Silver monogrammed pitcher from Goodwill $4.99 with phlox and lilacs from my garden.
Wow. This past week, I have been so busy. The kind of busy, that as tired as you are, you can't even fall asleep because your mind is racing over the list of 300 things left undone on your to-do list, kind of busy. For all of you that have a shop or a booth you know what I mean, because that is what I now am, officially a shop owner!
This is something that I have wanted to do for several years. Having a strong business background, I knew it would take more than finding treasures and setting them up in oh-so-lovely vignettes. It would be a commitment of time, energy and resources. In the past, in anything I did, I always put family first. So while Elizabeth was in school with all her recitals, concerts and other activities, it just wasn't the time. Of course, after she graduated, I still made up excuses.
I have always had the talent of finding my treasures, literally for pennies, being knowledgeable about their true value, and reselling them for a substantial profit on e-bay or through my lawnsales. In fact, my lawnsales were legendary. Being located in the center of town, I never had to advertise in the paper. My distinct red signs put up the Friday before the sale at the two main intersections in town, always guaranteed a good turnout. I could count on my "regulars" waiting in my driveway at 6:00 a.m. and would be disappointed if I hadn't made at least $200 by 7:00 a.m.
My sales would have the usual housewares or toys along with some rescued furniture (which I found curbside or real cheap and fixed up). I live in a college town and there are always students looking to furnish their apartments. But it was my McCoy, Weller, Hull, & Roseville pottery, my vintage linens, silver and especially my quirky/unusual vintage finds that fueled the sale. Priced to sell but not just give away, I understood that the folks buying the big ticket items would be re-selling them and that everyone along this consumer chain had to make a profit.
This past Saturday, I held my lawnsale to coincide with the rummage sale being held by my neighbor, the church. Since they had heavily advertised, I was expecting even more customers. It wasn't my usual sale. No McCoy, Weller or anything else that distinguished my sale from the others. Those items have been set aside for my shop. I only netted $200, but not bad considering what I was selling. Typically, I end a sale day between $700 to $900. More important than making money for the day was being able to meet potential store customers and getting out the word that there is a new shop in town. I collected a list of e-mail addresses to be notified for the shop's grand opening. Even better, I made several contacts with women looking to do consignments.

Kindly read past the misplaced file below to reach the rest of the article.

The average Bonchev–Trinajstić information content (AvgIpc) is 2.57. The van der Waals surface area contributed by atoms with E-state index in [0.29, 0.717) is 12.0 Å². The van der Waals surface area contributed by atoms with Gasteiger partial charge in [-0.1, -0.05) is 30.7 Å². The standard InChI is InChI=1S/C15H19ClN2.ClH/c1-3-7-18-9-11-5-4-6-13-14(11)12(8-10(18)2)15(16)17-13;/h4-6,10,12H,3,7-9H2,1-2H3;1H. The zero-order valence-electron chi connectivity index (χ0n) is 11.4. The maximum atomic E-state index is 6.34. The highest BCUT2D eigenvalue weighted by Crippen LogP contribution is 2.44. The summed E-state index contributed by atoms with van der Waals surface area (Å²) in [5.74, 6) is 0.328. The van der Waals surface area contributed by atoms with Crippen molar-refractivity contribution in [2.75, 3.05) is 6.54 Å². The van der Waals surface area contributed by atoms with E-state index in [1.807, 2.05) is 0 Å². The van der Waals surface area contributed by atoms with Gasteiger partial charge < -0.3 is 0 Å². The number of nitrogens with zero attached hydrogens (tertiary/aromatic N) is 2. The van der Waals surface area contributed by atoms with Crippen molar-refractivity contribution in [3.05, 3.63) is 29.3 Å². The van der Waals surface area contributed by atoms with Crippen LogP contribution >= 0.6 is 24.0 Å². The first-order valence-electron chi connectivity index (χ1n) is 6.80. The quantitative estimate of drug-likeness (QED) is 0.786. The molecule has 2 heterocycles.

Right now the space is being renovated so I am looking at the end of June to open. It is located at 8 School Street, Second Floor, Gorham, Maine. The name of the shop is "2nd fl Thriftiques" and will feature vintage fashions, furniture, housewares and art as well as repurposed treasures made from vintage pieces with a new twist.
I didn't receive my business cards in time to pass out on Saturday, so I quickly made some up using mailing labels and vintage playing cards. Talk about "repurposed treasures". The cards were a huge hit.
On the front side it reads:
2nd fl Thriftiques Shop
Fabulous Vintage Finds & Repurposed Treasures
The back reads:
8 School St. 2nd fl, Gorham, Maine
I have created a blog for the shop and will be posting shop business at that site, when new inventory arrives, etc., with lots of photos. I will be setting up a paypal account if anyone is interested in purchasing items from the shop. However, until the grand opening and commencement of my new blog, I will be posting a few blurbs about the process of getting the shop ready here at A Conversation at Goodwill. I would love any comments, advice, and helpful suggestions, from all of you that already have a shop or booth. Your help would be so appreciated.
Any new adventure is as intimidating as it is exciting. When people ask why now, why this point in time of opening up a shop, I simply respond with this ......... I turn 50 in August and know that I will have to work for at least another 17 years. It might as well be something that I truly enjoy doing. Good or bad, I will never regret opening the shop; however, I would regret not at least trying. "It is never too late to be what you might have become" Please wish me luck.
Got it at Goodwill